Saturday, August 22, 2009

ECE Science: More Than Dead Leaves and a Magnifying Glass!

Why Science?
Young children are curious learners and therefore, natural scientists. They don’t walk into our classrooms with closed-minds and preconceived set-in-stone ideas. As teachers of young children, we should take the opportunity of these “wonder years” and provide our students with the chance to make discoveries, develop theories, and test their hypotheses. We must give them a safe environment with adequate materials to help them extend their understanding of the world around us. But let’s not be confused: Science isn’t just a set of experiments or a table in a corner that we fill with magnifying glasses and leaves. Science should be happening every day in most areas of the early childhood classroom. In the block area, children are learning about cause and effect, weight, balance, classification, and many other science concepts. The water and sand areas should be filled with items that support discovery: eye droppers, funnels, food coloring, ice cubes, spray bottles, soap bubbles, sink/float objects. In the art center, have students actually help you make play dough and clay and talk about the chemical reactions between wet/dry ingredients. Every cooking activity that you do can be a science activity! Get a class pet or at least a fish aqaruium to learn about animal life cycles. And let’s not forget those teachable moments; you know, those moments that are not planned, but present themselves as a chance to teach something: Outside on the playground, do you help the children notice the wind, a bug, rain droplets, or shadows? Have your students discovered that sometimes static electricity makes your hair stand up when going down the sliding board? Look around your classroom and see what types of science discoveries can be found; I am sure there are plenty!

The Connection Between Science and Literacy
Not surprisingly, science has a direct connection to literacy development. Science helps students with logical thinking, communication skills, making predictions, drawing conclusions, and interpreting information; all of these skills enhance literacy development for students of any age! Science also provides a spring board for reading and writing activities. So this week, I am taking a different turn for the Book of the Day. This week the books are not for children, but for teachers! I’ve listed my some of my favorite Science books for early childhood educators.
Please comment below: What are your favorite Science Resource Books? What are your favorite science/discovery activities in your classroom? Do you have any obstacles that prevent you from doing science in your classroom? If so, how do you overcome them? What are some science activities parents can do at home?

Science Resource Books for Teachers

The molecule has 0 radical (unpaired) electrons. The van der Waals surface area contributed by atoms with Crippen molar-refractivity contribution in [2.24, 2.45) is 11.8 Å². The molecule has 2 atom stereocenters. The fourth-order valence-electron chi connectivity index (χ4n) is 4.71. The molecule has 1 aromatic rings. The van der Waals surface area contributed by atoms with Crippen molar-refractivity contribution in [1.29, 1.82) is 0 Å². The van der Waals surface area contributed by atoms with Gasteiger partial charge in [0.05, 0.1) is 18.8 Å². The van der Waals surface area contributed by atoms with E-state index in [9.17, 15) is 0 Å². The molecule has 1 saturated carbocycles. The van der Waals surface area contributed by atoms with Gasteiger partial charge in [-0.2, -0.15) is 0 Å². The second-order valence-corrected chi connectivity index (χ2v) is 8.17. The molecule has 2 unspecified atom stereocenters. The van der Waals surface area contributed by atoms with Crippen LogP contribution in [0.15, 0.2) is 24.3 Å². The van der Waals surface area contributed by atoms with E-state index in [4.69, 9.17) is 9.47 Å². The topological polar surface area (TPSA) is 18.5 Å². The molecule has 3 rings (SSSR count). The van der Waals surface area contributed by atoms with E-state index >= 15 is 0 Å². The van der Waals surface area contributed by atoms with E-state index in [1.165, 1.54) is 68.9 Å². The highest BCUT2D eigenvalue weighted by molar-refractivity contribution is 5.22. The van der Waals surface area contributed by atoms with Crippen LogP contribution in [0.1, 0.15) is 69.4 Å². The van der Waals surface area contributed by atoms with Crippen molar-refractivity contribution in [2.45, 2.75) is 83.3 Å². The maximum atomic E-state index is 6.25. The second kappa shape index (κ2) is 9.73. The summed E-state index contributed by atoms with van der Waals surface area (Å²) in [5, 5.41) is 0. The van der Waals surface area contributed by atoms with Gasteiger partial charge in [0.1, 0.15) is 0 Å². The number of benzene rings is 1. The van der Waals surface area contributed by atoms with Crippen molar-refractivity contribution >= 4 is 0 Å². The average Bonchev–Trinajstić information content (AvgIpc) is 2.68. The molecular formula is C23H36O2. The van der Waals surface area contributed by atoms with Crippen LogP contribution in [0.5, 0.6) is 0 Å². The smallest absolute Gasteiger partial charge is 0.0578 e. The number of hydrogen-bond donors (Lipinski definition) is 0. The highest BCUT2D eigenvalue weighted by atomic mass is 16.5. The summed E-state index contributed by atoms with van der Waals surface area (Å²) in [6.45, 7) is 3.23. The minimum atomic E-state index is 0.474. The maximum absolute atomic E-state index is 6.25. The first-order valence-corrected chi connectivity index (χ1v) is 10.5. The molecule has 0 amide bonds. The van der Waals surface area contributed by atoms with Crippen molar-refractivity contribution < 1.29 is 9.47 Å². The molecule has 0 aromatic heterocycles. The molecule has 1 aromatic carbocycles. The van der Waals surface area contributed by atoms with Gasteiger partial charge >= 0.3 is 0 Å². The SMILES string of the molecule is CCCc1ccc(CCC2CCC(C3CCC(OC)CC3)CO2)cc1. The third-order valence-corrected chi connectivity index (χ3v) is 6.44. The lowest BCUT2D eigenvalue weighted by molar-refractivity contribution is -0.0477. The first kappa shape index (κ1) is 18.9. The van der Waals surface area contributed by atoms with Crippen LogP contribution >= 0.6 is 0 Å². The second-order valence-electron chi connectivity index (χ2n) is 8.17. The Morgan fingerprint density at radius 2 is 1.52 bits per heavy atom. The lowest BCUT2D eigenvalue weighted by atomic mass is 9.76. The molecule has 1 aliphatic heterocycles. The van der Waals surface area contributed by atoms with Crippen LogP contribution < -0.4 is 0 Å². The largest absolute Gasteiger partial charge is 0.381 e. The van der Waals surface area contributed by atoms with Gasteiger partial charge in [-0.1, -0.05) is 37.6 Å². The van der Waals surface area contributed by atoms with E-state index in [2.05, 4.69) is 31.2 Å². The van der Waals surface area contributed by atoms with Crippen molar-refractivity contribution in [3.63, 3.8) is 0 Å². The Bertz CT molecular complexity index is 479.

Mudpies to Magnets Robert Williams, Robert Rockwell, & Elizabeth Sherwood

More Mudpies to Magnets by R. Williams, R. Rockwell, & E. Sherwood

Worms, Shadows, and Whirlpools: Science in the Early Childhood Classroom by Karen Worth and Sharon Grollman

Science Arts: Discovering Science Through Art Experiences by MaryAnn Kohl

Science is Simple by Peggy Ashbrook

The Giant Encyclopedia of Science Activities by Kathy Charner

More Than Magnets: Exploring the Wonders of Science in Preschool and Kindergarten by Sally Moomaw and Brenda Hieronymus

The Kids' Nature Book: 365 Indoor/Outdoor Activities and Experiences by Susan Milord


  1. I just posted a great ECE science experience on my blog!
    Jami West

  2. Thanks for a great post! I LOVE the Mudpies to Magnets books! Here is another one of my absolute favorite science experiment books: "Secret Science - 25 Experiments Your Teacher Doesn't Know About" by Steve Spangler. I purchased the book because I had been teaching elementary school science for 17 years and thought there were really were not any experiments that I had not done. I was WRONG! Here is the link to the book:

  3. @ Jami: Great! Thanks for sharing the blog. I will repost it to my twitter page.

    @ Tess: Thanks for the tip! I will check out the Secret Science book.

  4. Probably the biggest obstacle to teaching science with a classroom of five year old kids is management. I'm fortunate that my school district adopted a hands-on science program that provides a sufficient number of materials for an entire classroom.
    That being said, I find it easier to break the students into smaller groups (no more than eight per group). While I am working with one group observing, interacting, experimenting, and discussing the science project/theme, the other groups are involved with related activities. Perhaps one group is 'reading' a box of high interest books related to the theme while another is engaged in a theme related art project.
    Children, particularly young ones, love learning about the world around them. Teaching them science is worth overcoming the obstacles.

  5. While these are not books, the new Sid the Science Kid show on PBS (tie-ins books soon to be published) is a good introduction to beginning science. Also, I really like the Steve Spangler Science website and blog.

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